This is one of your better greetings. You once asked me if I’m sure I’m who I say I am: “You’re Miss Scott – applying for Employment Specialist? The one I spoke on the phone last month?”; I had to assure you twice that yes, I am her. One time you said that the position has already been filled but you would love to talk to me. Another time you told me how shocked you were when I walked in to the office. Another time you told me right away that you were unsure I would be a great fit (that was the only time I let you see me cry).

Our meetings are different too.

There are five people lined up dressed in business professional clothing waiting to be interviewed. From left to right: a male of color, a white male, another male of color, a white female, and a white male who is in a wheel chair. Each person except the white male has an X above their head. The white male has a check mark above his head.

Sometimes we go over my qualifications, education, and experience. You coo over my list of publications. A few times you caressed over how great it was that I was pursuing my masters in this field and how much it would help with this job. There were moments where you flirted with the idea of me being a visible symbol to all the employees – my work ethic and personality will be sure to arouse a better work environment and would give them ample opportunities to help those like me. Once you even invited me into your confidence – amid gushing over what you perceived to be my successes in life and intoxicated on me and my abilities, your curiosity was excited: how do I cope with my disability? (That was the first time I felt like walking out on you.)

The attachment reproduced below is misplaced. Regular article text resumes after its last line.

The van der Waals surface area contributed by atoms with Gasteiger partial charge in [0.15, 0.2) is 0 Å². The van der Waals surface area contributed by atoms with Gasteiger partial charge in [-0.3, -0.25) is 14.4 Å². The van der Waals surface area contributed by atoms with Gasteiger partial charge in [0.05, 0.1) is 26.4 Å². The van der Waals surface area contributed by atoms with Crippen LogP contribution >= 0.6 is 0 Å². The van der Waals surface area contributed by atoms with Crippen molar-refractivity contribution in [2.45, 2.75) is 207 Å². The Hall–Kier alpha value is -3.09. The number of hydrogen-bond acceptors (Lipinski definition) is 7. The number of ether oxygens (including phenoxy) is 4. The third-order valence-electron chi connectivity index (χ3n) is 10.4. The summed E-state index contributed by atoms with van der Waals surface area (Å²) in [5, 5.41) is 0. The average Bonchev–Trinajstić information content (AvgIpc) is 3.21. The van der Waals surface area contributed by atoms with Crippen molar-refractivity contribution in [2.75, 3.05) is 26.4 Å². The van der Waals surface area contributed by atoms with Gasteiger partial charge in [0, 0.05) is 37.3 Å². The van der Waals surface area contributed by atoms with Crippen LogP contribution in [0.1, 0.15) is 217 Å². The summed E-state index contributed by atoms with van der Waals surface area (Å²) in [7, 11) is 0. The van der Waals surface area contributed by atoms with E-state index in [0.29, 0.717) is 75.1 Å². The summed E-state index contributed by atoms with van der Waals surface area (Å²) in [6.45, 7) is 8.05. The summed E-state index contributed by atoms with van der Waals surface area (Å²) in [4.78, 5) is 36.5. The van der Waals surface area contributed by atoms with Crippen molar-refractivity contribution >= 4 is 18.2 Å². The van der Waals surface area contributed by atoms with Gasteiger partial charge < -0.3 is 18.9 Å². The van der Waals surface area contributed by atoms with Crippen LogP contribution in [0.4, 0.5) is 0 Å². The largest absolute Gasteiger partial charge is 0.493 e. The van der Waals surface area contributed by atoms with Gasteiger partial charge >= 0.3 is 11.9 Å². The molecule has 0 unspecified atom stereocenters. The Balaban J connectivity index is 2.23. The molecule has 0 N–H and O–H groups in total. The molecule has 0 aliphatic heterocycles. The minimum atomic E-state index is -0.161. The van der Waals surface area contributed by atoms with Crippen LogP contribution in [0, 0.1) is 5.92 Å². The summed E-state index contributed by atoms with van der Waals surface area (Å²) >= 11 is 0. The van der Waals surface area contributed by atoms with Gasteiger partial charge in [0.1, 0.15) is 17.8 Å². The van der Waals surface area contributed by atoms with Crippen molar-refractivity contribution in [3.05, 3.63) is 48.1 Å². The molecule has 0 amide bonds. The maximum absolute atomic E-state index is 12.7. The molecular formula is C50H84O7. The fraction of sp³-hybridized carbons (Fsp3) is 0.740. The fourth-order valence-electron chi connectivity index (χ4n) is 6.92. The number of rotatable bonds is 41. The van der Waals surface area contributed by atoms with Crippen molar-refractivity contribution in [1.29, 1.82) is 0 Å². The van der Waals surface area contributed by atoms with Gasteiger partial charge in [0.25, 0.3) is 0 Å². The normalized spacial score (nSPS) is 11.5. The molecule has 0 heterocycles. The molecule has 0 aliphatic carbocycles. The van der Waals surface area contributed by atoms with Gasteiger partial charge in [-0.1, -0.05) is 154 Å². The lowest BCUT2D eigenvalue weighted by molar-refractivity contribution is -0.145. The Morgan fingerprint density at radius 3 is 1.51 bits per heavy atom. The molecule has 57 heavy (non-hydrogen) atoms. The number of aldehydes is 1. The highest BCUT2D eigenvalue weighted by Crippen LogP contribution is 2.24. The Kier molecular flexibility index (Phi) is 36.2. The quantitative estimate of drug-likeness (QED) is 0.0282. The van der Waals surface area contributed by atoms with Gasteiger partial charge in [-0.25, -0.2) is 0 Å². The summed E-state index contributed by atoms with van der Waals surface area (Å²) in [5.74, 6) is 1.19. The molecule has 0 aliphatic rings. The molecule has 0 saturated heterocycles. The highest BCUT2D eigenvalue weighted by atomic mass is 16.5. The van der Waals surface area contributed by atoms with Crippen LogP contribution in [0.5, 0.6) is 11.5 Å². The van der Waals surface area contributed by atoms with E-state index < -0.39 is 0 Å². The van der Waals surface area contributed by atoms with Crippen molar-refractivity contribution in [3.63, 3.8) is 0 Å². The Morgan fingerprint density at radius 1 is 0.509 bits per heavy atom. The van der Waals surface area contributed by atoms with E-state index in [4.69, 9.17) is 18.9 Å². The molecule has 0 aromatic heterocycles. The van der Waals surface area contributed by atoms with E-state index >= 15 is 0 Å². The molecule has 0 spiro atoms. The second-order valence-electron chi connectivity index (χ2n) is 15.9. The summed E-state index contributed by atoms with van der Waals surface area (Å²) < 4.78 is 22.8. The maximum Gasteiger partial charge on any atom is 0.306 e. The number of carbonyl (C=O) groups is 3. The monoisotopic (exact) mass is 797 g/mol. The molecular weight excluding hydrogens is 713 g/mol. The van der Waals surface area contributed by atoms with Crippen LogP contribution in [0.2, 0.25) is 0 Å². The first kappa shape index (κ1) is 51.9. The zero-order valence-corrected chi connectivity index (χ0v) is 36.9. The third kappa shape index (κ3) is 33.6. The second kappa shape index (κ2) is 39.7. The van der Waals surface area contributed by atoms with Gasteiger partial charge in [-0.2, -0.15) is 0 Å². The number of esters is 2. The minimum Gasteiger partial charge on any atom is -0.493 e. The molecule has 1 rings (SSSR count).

Three older white males are sitting at a desk. The first male states, "So that's agreed then, we don't need to make ANY changes to our equal opportunities employment practices!". The second male states, "If it isn't broken why fix it?". The third one states, "It's always worked for ME!". Found at: